LTSP | LTSP5 Scanning18 Nov 2009
Scanning with LTSP 5 in Debian Etch or Lenny
At the time of writing these instructions worked for Etch, but have not been completed for Lenny.
This is a description for a scanner physically connected to a terminal (not to the server).
For LTSP scanning to work, you just need to remember that the roles are reversed - that is the client is the scanning server and the server is the scanning client. With the exception of the fact that you have to chroot to get at the client, the set-up is an ordinary Linux network scanning set-up.
Install client packages
You have to be root in the chroot LTSP client environment for the next steps:
$ sudo chroot /opt/ltsp/i386 # mount -t proc /proc /proc # mount -t sysfs sys /sys # apt-get install libexif12 libgphoto2-2 libgphoto2-port0 libieee1284-3 libltdl3 libsane libsane-extras sane-utils # umount sys # umount /proc
User ‘saned’ needs an additional group:
Still in the chroot:
# usermod -a -G scanner saned
Still in the chroot, open
/etc/inetd.conf (e.g. with vi) and add at the end of the file (after ‘#:OTHER: Other services’) this line:
sane-port stream tcp nowait saned.saned /usr/sbin/saned saned
The problem with this is that it will run for all users, which seems a bit pointless, should be possible to use an ldm rc.d script, but this did not work correctly for me.
Still in the chroot, open
/etc/default/saned and change
On an upgraded server, this was not enough, I also needed to symlink:
# cd /etc/rc2.d # ln -s ../init.d/saned S99saned
The initial openbsd-inetd links are wrong. (Etch)
Still in the chroot, Delete openbsd-inetd links with:
# rm /etc/rc*/*openbsd*
Create new one’s:
# ln -s ../init.d/openbsd-inetd /etc/rc2.d/S20openbsd-inetd # ln -s ../init.d/openbsd-inetd /etc/rc3.d/S20openbsd-inetd # ln -s ../init.d/openbsd-inetd /etc/rc4.d/S20openbsd-inetd # ln -s ../init.d/openbsd-inetd /etc/rc5.d/S20openbsd-inetd # ln -s ../init.d/openbsd-inetd /etc/rc0.d/K20openbsd-inetd # ln -s ../init.d/openbsd-inetd /etc/rc1.d/K20openbsd-inetd # ln -s ../init.d/openbsd-inetd /etc/rc6.d/K20openbsd-inetd
Check if everything is fine:
# ls -l /etc/rc*/*openbsd*
# exit or [Ctrl]+[d]
Install server packages
Thanks to the Debian package system it’s easy to get almost all software (as root):
# apt-get install libsane libsane-extras sane-utils
Set user grants
You have to set the saned group for every scanner user:
# usermod -a -G saned ~username~
saned.conf Configuration (client)
Modify the saned.conf file. Put the IP address of your server, e.g.:
/opt/ltsp/i386/etc/sane.d/saned.conf # # saned.conf # # The contents of the saned.conf file is a list of host names, IP # addresses or IP subnets (CIDR notation) that are permitted to use local # SANE devices. IPv6 addresses must be enclosed in brackets, and should # always be specified in their compressed form. # # The hostname matching is not case-sensitive. # ~serverip~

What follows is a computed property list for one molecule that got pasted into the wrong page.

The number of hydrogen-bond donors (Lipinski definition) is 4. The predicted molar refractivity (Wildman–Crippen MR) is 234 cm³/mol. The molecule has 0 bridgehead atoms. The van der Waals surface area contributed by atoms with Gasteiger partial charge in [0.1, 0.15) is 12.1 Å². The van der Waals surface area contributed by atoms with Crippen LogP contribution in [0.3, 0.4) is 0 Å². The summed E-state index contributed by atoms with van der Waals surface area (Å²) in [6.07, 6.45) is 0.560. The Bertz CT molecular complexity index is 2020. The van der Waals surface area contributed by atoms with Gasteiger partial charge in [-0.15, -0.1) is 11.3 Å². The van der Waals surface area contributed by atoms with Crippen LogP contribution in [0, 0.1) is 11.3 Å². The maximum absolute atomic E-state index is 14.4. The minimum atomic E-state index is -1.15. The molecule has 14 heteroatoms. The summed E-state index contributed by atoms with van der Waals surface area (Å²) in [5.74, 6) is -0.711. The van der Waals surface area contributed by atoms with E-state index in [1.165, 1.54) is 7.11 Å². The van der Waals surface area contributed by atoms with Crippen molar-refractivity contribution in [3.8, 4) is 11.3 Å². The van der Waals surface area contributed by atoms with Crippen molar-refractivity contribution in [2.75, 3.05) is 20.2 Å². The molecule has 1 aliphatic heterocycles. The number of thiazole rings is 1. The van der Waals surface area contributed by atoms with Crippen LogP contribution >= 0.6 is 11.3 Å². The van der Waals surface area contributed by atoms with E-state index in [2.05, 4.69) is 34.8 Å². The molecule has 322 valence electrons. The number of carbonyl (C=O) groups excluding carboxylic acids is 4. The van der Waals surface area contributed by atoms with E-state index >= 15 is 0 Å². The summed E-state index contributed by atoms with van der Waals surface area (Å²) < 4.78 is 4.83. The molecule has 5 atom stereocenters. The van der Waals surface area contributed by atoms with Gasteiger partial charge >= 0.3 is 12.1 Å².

net.conf Configuration (client)
Modify the net.conf file. Put the IP addresses & names of your server, scanner terminal; client and localhost here, e.g.:
/opt/ltsp/i386/etc/sane.d/net.conf # This is the net config file. Each line names a host to attach to. # If you list "localhost" then your backends can be accessed either # directly or through the net backend. Going through the net backend # may be necessary to access devices that need special privileges. localhost ~server-ip~ ~server-hostname~
Modify the dll.conf (client)
Enable only two lines, one with ‘net’ and the other one with the name of your (!) scanner backend (for me: snapscan -> works with Epson scanner).
/opt/ltsp/i386/etc/sane.d/dll.conf # enable the next line if you want to allow access through the network: net snapscan #abaton #agfafocus #apple #avision #artec #artec_eplus48u #as6e ...
Here you find an overview of supported backends:
Modify dll.conf (server)
Modify dll.conf. Enable only the line with ‘net’ (disable all others):
/etc/sane.d/dll.conf # enable the next line if you want to allow access through the network: net #abaton #agfafocus #apple #avision #artec #artec_eplus48u #as6e ...
Modify net.conf (server)
Modify net.conf. Put the IP address of your scanner terminal client (!) here, e.g.:
/etc/sane.d/net.conf # This is the net config file. Each line names a host to attach to. # If you list "localhost" then your backends can be accessed either # directly or through the net backend. Going through the net backend # may be necessary to access devices that need special privileges. ~client-ip~
Alternatively (and better in my opinion) is to script the scanner program, so that it starts with:
SANE_NET_HOSTS=client-ip export SANE_NET_HOSTS scanimage > test.pnm
See Alternative Configuration.
Restart your client terminal
Restart hplip (Etch only)
$ sudo /etc/init.d/hplip restart Stopping HP Linux Printing and Imaging System: hpiod hpssd. Starting HP Linux Printing and Imaging System: hpiod hpssd.
If it doesn’t work - take a look at your syslog.
If your client doesn’t have a static ip and hostname (as with the default ltsp set-up), then you can either configure
/etc/dhcp3/dhcpd.conf to provide you with a static ip and hostname, or use this alternative scanner configuration.
Step 1: Remove all client references above
Work back through the above configurations, commenting out all references to your client-ip and client-hostname.
Step 2: Write a script
Here is a simple test script to determine your client, and list your connected scanner:
SANE_NET_HOSTS=`echo $SSH_CLIENT | cut -d " " -f 1` export SANE_NET_HOSTS scanimage -L
You would need to modify this script to do something more useful with scanimage.